‘I thought I was dumb for not being able to pay attention…’: Cymeria Robshaw shares her experience as a neurodivergent young adult
Cymeria Robshaw (she/her/hers) recently sat down to share more about her involvement with Eye to Eye, a commitment she mentioned stems from her desire to support students, having lacked support when she was younger. A graduating senior at The College of the Holy Cross majoring in Psychology with a minor in Art, she has been involved with Eye to Eye National (E2E) as both a Near-Peer Mentor and a Chapter Leader.
“I thought I was dumb for not being able to pay attention, taking double the time to complete a test, or getting a low score on my SATs because I ran out of time when it was simply because I had undiagnosed ADHD.” This was one of the many insights Cymeria shared while participating in a recent panel discussion at this year’s Learning Disabilities association of America conference(LDA) in Las Vegas, Nevada.
During the panel discussion, Cymeria shared experiences, learnings, and suggestions about the importance of being heard, seen, and valued as a neurodivergent young adult. When she was younger, the portrayal of ADHD “made it seem like it was a bad thing to have,” making her reluctant to explore if she had it. She talked about how she struggled a lot throughout her educational career and wasn’t diagnosed until her Sophomore year of college. Learning more about her diagnosis led her to seek the accommodations she needed as a neurodiverse person by advocating for herself.
A recording of the full panel discussion is available here.
In a follow-up interview after the conference, Cymeria shared reflections on her experience speaking on the panel, navigating the educational system as someone with ADHD, supporting neurodivergent young people, and the importance of self-advocacy.
Why did you speak on the panel and participate in the LDA conference?
I had a positive experience going to Young Leaders Organizing Institute over the summer because I was able to collaborate with other neurodivergent young people.It was such a great experience for me, so I wanted to have that experience again, and it was also my first time speaking on a panel. I wanted to challenge myself and get out there and talk about my experience since, normally, it’s not something I can openly talk about in front of a group of people and make a difference. I thought it would be a great learning experience.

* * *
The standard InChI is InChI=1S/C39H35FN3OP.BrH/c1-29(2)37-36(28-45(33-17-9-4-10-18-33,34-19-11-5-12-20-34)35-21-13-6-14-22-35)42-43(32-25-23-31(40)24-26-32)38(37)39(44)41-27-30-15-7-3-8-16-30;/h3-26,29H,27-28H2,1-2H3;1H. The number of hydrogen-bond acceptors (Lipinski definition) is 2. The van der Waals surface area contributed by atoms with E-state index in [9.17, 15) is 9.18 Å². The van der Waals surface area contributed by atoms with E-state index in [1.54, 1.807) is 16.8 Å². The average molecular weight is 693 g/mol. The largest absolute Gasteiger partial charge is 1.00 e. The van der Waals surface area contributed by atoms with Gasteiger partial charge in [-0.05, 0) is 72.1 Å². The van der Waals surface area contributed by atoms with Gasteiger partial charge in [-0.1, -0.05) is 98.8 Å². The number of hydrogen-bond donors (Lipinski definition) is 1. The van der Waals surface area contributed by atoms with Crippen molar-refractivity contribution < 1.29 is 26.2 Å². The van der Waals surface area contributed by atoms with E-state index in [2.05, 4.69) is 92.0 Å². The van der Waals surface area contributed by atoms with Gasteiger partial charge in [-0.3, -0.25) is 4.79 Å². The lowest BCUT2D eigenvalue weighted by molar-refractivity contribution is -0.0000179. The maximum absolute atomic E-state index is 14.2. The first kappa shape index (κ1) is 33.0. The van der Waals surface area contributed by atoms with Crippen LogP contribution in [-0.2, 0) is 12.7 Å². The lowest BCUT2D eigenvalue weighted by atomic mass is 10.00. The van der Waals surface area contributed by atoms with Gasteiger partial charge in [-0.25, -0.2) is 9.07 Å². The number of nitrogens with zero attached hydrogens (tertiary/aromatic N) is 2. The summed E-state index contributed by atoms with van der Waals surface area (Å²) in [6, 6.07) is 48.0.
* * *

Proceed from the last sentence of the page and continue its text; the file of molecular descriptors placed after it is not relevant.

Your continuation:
What was the experience of speaking on the panel like for you?
It made me feel important and valued. I went in with a bit of a script, but the more I spoke, the more I was comfortable, and in the end, I felt like I could open up. Going into it, I was still trying to understand that my experience as someone with ADHD is important and deserves to be heard. Talking with some of the people in the audience who had questions for me made me feel supported and powerful. My experience meant something to someone, to the point that they wanted to ask questions for more of my insight.
Being a women of color with ADHD I feel like I’m constantly reminded of these identities but when I joined Eye to Eye I was recognized more for what I bring to the table as a person. The Eye to Eye community made me realize that I wasn’t an outsider and my voice is important."
What do you hope educators and professionals take away from the panel and the experiences you shared?
That there is a need for programs like Eye to Eye’s Near Peer Mentoring. Programs like that make a difference, even for the mentor. It’s helped me so much to grow as a person, and I get to see my peers, who are also mentoring, advocating for themselves in a way they may have never thought about. We need these programs, and creating more spaces for people who learn differently should definitely be a priority. I will have to navigate being neurodiverse in the professional world. I hope people also understand the importance of giving grace to people who learn differently and creating spaces for these people in all areas of life, not just education.
Why should neurodiverse students be supported, and how best do we support them?
The best way to support neurodiverse students and people, in general, is to create spaces where they can be themselves without worrying about being looked at with stereotypes. And to continue providing opportunities throughout higher education and all other areas.
I think expanding Eye to Eye to more locations so students can perform without having to wonder, ‘am I gonna live up to this stereotype’ or ‘Am I gonna be a certain way because I have ADHD’? And continue to make them feel like they have a voice. We constantly think that we have to do a lot to make a huge difference, and honestly, sometimes, just feeling heard and valued can go a long way.
There are a lot of Neurodiverse people and they are doing amazing things and can do amazing things so they need to be supported.”
Why was it important for you to share your story in this way?
I learned after research that women of color are often underdiagnosed. Some of my instructors made me feel like an outsider for needing accommodations. So, in order to become successful and get those accommodations I needed to become educated on my entitlements as a neurodiverse person and speak up. Learning from my failures helped me realize the importance of self-advocacy.
Speaking on the panel was a once-in-a-lifetime experience that I’ll forever remember. It was an opportunity I’ll always look back on because I could speak in front of people and talk about something that I live with daily. It’s so powerful.
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